Donald Mosher was a psychologist and sex researcher who developed a matrix of sexual engagement. His work is a constructed paradigm that can be overlaid your sexuality, to help you better understand how your mind influences your sexual experiences.
Understanding how your sexual mind works can also help you navigate your sexual relationships with partners. Having language to put around experience makes it easier for partners to see how they are alike and how they differ when it comes to getting turned on and feeling pleasure.
Here’s how Dr. Mosher breaks it down:
Each person has a primary mode of accessing their arousal; through erotic trance, partner engagement or role play.
Each of these modes has an energetic tone, communication style, and physical technique. Your psychological preference determines your fantasies, your definition of hot sex, and the types of touch you like. While we each have a primary mode, these aren’t hard-and-fast definitions. Also, we can learn to access arousal through other modes with practice over time.
1. Partner Engagement
Partner Engagement focuses on emotional connection with your partner.
This is the sex we see in Hollywood movies. Affectionate sharing and mutual pleasure get you hot. Eye contact, verbal communication, full-body contact and face-to-face positions.
Observing your partner become aroused arouses you, as does their pleasure. There are different levels of partner engagement that run a spectrum of experiences, from predatory to loving.
2. Erotic Trance
Erotic Trance focuses on body sensations.
If you prefer this mode, you most likely prefer private sexual encounters with minimal distractions. You may prefer taking turns rather than mutual sexual contact. Even being asked a question about what you like may be quite distracting.
You want to be able to focus on the experience, and not on communication. The normal world falls away. Fantasies are often wordless, just visual images or feelings.
There are varying depths of erotic trance, and at the deepest level you lose awareness of everything except the sensations. You can experience erotic trance either as a giver or as a receiver.
3. Role Play
Role Play focuses on sex as a stage.
Performative aspects are important, such as costumes, acting out fantasies, porn, online sex, props that are chosen for their appearance rather than for their sensation, visually interesting positions or settings.
You like to become the role you are playing, and have the flexibility to step into many different sexual selves without shame shutting you down.
Considering which of these descriptions fits you and your partner/s the best gives you valuable information about the mental dimensions of how you access arousal.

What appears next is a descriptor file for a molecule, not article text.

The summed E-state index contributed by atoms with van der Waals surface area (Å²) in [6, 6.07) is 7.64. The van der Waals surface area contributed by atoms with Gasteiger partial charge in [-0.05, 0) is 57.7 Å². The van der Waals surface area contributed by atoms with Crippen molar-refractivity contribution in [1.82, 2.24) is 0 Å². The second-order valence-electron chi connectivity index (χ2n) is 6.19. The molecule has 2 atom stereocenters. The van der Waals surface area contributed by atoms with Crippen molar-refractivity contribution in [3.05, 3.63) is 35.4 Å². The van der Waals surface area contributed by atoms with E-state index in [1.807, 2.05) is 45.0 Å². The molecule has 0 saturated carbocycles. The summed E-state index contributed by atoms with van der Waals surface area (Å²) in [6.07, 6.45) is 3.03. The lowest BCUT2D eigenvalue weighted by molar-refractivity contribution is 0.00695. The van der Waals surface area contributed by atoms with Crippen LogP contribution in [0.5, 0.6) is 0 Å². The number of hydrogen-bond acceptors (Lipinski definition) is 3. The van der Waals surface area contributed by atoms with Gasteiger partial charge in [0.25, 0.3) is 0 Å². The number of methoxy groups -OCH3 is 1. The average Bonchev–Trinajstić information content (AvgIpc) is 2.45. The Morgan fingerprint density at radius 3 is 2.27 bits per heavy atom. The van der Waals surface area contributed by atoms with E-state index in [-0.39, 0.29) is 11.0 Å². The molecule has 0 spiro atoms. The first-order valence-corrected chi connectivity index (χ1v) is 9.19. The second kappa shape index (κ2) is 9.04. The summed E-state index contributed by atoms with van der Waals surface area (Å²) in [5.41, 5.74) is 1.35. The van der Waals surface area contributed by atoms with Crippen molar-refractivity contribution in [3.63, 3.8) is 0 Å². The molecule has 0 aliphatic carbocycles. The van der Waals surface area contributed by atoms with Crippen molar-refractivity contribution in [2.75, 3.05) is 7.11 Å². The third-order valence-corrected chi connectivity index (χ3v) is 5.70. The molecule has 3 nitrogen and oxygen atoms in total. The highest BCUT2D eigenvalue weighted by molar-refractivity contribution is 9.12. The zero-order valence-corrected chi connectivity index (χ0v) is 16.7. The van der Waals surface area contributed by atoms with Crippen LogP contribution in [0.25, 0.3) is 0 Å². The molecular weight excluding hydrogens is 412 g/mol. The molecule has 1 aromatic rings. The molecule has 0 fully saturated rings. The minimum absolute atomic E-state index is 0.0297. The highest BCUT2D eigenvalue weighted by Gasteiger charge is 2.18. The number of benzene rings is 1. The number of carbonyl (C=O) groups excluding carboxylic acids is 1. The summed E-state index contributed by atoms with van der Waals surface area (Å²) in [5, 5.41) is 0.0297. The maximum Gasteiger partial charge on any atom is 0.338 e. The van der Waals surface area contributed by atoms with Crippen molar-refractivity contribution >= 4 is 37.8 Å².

But the problem that many of my clients face is actually HOW to get into the body so that arousal and pleasure can happen.
How can we practice embodiment?
We have all of the tools at our disposal. Breath is an important element. Paying attention to our breathing is a direct route to the body. Practicing bringing our attention back again and again as it wanders is an important skill. We know how to do this, even if it’s hard.
So perhaps the real question is this: why is there often so much resistance to being in our bodies? Why do we struggle so with inhabiting our pleasure?
Does this question ring true for you? Instead of beating ourselves up with the “why,” perhaps it is enough to know that we do resist living fully in our bodies and our pleasure, and that we can choose to engage with ourselves gently here.
If indeed it is a goal to be able to get out of your head and into your body during sex, each sexual encounter becomes an opportunity to practice, to make the choice of pleasure again and again.
Acknowledging that we have lots of baggage when it comes to sexuality, and that we are still standing in our commitment as beings worthy of pleasure is enough.
Sometimes we’ll get it, we’ll be in our bodies. Sometimes we won’t.
We succeed through our commitment to examining our resistance, being compassionate with ourselves about it, and gently steering the ship back to pleasure and sensation.
Questions to ask yourself
- Are there recurring themes that distract me during sex?
- Can I address them or talk about them outside of sex to give them the attention they’re asking for?
Try this 15-minute mindfulness practice outside the bedroom, which may help you to be more grounded in your body during arousal and pleasure.
Mindful Breathing Practice by Greater Good in Action
To learn more about the three sexual styles we discussed today and where you fit in, check out my interview with Wellcelium teacher, Yuri Kotke: Discovering Your Sexual Style